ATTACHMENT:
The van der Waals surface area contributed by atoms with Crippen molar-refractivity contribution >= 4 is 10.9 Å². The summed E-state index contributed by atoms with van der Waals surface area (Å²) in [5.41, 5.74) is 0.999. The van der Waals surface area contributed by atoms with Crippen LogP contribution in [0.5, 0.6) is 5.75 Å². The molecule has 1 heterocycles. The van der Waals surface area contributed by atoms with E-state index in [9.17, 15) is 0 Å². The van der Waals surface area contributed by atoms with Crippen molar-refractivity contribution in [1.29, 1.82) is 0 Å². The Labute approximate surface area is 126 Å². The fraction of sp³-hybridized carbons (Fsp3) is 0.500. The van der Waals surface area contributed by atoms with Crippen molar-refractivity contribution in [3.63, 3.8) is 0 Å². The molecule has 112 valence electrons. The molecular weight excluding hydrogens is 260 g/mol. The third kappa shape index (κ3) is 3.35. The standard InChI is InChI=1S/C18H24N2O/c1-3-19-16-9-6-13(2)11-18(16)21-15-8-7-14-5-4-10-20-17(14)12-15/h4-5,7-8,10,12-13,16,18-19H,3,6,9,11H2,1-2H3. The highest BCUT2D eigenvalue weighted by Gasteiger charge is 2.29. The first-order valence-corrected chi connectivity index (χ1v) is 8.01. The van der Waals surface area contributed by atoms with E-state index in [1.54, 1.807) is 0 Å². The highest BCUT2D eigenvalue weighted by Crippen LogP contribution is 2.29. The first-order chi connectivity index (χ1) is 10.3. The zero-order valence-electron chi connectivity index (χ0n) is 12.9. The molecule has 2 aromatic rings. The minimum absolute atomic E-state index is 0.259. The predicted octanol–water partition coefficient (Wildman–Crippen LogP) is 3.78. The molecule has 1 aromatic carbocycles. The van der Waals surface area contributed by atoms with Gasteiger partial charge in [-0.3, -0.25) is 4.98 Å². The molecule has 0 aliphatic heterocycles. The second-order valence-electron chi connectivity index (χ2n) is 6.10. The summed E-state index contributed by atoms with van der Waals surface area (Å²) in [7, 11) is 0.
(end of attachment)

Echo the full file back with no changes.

The van der Waals surface area contributed by atoms with Crippen molar-refractivity contribution >= 4 is 10.9 Å². The summed E-state index contributed by atoms with van der Waals surface area (Å²) in [5.41, 5.74) is 0.999. The van der Waals surface area contributed by atoms with Crippen LogP contribution in [0.5, 0.6) is 5.75 Å². The molecule has 1 heterocycles. The van der Waals surface area contributed by atoms with E-state index in [9.17, 15) is 0 Å². The van der Waals surface area contributed by atoms with Crippen molar-refractivity contribution in [1.29, 1.82) is 0 Å². The Labute approximate surface area is 126 Å². The fraction of sp³-hybridized carbons (Fsp3) is 0.500. The van der Waals surface area contributed by atoms with Crippen molar-refractivity contribution in [3.63, 3.8) is 0 Å². The molecule has 112 valence electrons. The molecular weight excluding hydrogens is 260 g/mol. The third kappa shape index (κ3) is 3.35. The standard InChI is InChI=1S/C18H24N2O/c1-3-19-16-9-6-13(2)11-18(16)21-15-8-7-14-5-4-10-20-17(14)12-15/h4-5,7-8,10,12-13,16,18-19H,3,6,9,11H2,1-2H3. The highest BCUT2D eigenvalue weighted by Gasteiger charge is 2.29. The first-order valence-corrected chi connectivity index (χ1v) is 8.01. The van der Waals surface area contributed by atoms with E-state index in [1.54, 1.807) is 0 Å². The highest BCUT2D eigenvalue weighted by Crippen LogP contribution is 2.29. The first-order chi connectivity index (χ1) is 10.3. The zero-order valence-electron chi connectivity index (χ0n) is 12.9. The molecule has 2 aromatic rings. The minimum absolute atomic E-state index is 0.259. The predicted octanol–water partition coefficient (Wildman–Crippen LogP) is 3.78. The molecule has 1 aromatic carbocycles. The van der Waals surface area contributed by atoms with Gasteiger partial charge in [-0.3, -0.25) is 4.98 Å². The molecule has 0 aliphatic heterocycles. The second-order valence-electron chi connectivity index (χ2n) is 6.10. The summed E-state index contributed by atoms with van der Waals surface area (Å²) in [7, 11) is 0.